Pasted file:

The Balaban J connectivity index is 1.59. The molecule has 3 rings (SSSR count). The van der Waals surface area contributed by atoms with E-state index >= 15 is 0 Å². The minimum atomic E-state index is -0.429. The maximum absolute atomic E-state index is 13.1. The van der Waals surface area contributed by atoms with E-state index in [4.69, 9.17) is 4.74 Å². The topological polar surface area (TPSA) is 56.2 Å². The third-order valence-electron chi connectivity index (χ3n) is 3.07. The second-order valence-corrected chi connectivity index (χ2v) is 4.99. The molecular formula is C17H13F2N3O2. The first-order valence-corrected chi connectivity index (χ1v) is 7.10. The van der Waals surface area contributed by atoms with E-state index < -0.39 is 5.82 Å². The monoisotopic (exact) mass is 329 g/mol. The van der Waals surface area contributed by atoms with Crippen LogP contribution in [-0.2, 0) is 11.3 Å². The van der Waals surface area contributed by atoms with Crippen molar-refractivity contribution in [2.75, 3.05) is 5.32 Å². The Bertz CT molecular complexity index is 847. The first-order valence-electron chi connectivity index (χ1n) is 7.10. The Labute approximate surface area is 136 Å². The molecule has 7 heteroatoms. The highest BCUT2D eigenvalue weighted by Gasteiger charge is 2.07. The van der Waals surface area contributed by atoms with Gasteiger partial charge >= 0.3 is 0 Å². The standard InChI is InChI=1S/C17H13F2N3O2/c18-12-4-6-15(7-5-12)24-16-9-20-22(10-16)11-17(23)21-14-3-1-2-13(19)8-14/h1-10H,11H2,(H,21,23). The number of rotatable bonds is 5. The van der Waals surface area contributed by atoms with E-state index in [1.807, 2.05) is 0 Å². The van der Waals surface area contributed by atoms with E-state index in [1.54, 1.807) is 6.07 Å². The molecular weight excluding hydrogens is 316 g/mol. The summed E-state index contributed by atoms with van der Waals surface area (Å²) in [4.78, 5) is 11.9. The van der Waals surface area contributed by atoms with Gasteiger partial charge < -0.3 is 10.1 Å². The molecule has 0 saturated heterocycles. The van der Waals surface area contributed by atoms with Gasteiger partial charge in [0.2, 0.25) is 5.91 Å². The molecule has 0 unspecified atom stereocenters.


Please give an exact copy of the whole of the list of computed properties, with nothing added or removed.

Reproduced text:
The Balaban J connectivity index is 1.59. The molecule has 3 rings (SSSR count). The van der Waals surface area contributed by atoms with E-state index >= 15 is 0 Å². The minimum atomic E-state index is -0.429. The maximum absolute atomic E-state index is 13.1. The van der Waals surface area contributed by atoms with E-state index in [4.69, 9.17) is 4.74 Å². The topological polar surface area (TPSA) is 56.2 Å². The third-order valence-electron chi connectivity index (χ3n) is 3.07. The second-order valence-corrected chi connectivity index (χ2v) is 4.99. The molecular formula is C17H13F2N3O2. The first-order valence-corrected chi connectivity index (χ1v) is 7.10. The van der Waals surface area contributed by atoms with E-state index < -0.39 is 5.82 Å². The monoisotopic (exact) mass is 329 g/mol. The van der Waals surface area contributed by atoms with Crippen LogP contribution in [-0.2, 0) is 11.3 Å². The van der Waals surface area contributed by atoms with Crippen molar-refractivity contribution in [2.75, 3.05) is 5.32 Å². The Bertz CT molecular complexity index is 847. The first-order valence-electron chi connectivity index (χ1n) is 7.10. The Labute approximate surface area is 136 Å². The molecule has 7 heteroatoms. The highest BCUT2D eigenvalue weighted by Gasteiger charge is 2.07. The van der Waals surface area contributed by atoms with Gasteiger partial charge >= 0.3 is 0 Å². The standard InChI is InChI=1S/C17H13F2N3O2/c18-12-4-6-15(7-5-12)24-16-9-20-22(10-16)11-17(23)21-14-3-1-2-13(19)8-14/h1-10H,11H2,(H,21,23). The number of rotatable bonds is 5. The van der Waals surface area contributed by atoms with E-state index in [1.807, 2.05) is 0 Å². The van der Waals surface area contributed by atoms with E-state index in [1.54, 1.807) is 6.07 Å². The molecular weight excluding hydrogens is 316 g/mol. The summed E-state index contributed by atoms with van der Waals surface area (Å²) in [4.78, 5) is 11.9. The van der Waals surface area contributed by atoms with Gasteiger partial charge < -0.3 is 10.1 Å². The molecule has 0 saturated heterocycles. The van der Waals surface area contributed by atoms with Gasteiger partial charge in [0.2, 0.25) is 5.91 Å². The molecule has 0 unspecified atom stereocenters.